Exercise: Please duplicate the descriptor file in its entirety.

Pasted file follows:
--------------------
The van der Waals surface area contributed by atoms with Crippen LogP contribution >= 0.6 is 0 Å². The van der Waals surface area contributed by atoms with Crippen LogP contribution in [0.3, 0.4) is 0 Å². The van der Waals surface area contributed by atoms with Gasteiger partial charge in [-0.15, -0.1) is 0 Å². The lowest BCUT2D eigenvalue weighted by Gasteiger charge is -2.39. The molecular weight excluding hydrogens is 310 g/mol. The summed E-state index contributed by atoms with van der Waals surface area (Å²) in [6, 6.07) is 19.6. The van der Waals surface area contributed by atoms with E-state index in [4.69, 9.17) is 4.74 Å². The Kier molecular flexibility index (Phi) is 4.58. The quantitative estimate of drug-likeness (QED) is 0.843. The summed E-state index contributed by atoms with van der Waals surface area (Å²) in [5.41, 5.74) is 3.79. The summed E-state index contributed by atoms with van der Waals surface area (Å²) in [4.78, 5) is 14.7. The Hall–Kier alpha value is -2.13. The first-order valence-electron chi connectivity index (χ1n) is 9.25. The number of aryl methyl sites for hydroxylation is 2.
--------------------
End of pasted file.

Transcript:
The van der Waals surface area contributed by atoms with Crippen LogP contribution >= 0.6 is 0 Å². The van der Waals surface area contributed by atoms with Crippen LogP contribution in [0.3, 0.4) is 0 Å². The van der Waals surface area contributed by atoms with Gasteiger partial charge in [-0.15, -0.1) is 0 Å². The lowest BCUT2D eigenvalue weighted by Gasteiger charge is -2.39. The molecular weight excluding hydrogens is 310 g/mol. The summed E-state index contributed by atoms with van der Waals surface area (Å²) in [6, 6.07) is 19.6. The van der Waals surface area contributed by atoms with E-state index in [4.69, 9.17) is 4.74 Å². The Kier molecular flexibility index (Phi) is 4.58. The quantitative estimate of drug-likeness (QED) is 0.843. The summed E-state index contributed by atoms with van der Waals surface area (Å²) in [5.41, 5.74) is 3.79. The summed E-state index contributed by atoms with van der Waals surface area (Å²) in [4.78, 5) is 14.7. The Hall–Kier alpha value is -2.13. The first-order valence-electron chi connectivity index (χ1n) is 9.25. The number of aryl methyl sites for hydroxylation is 2.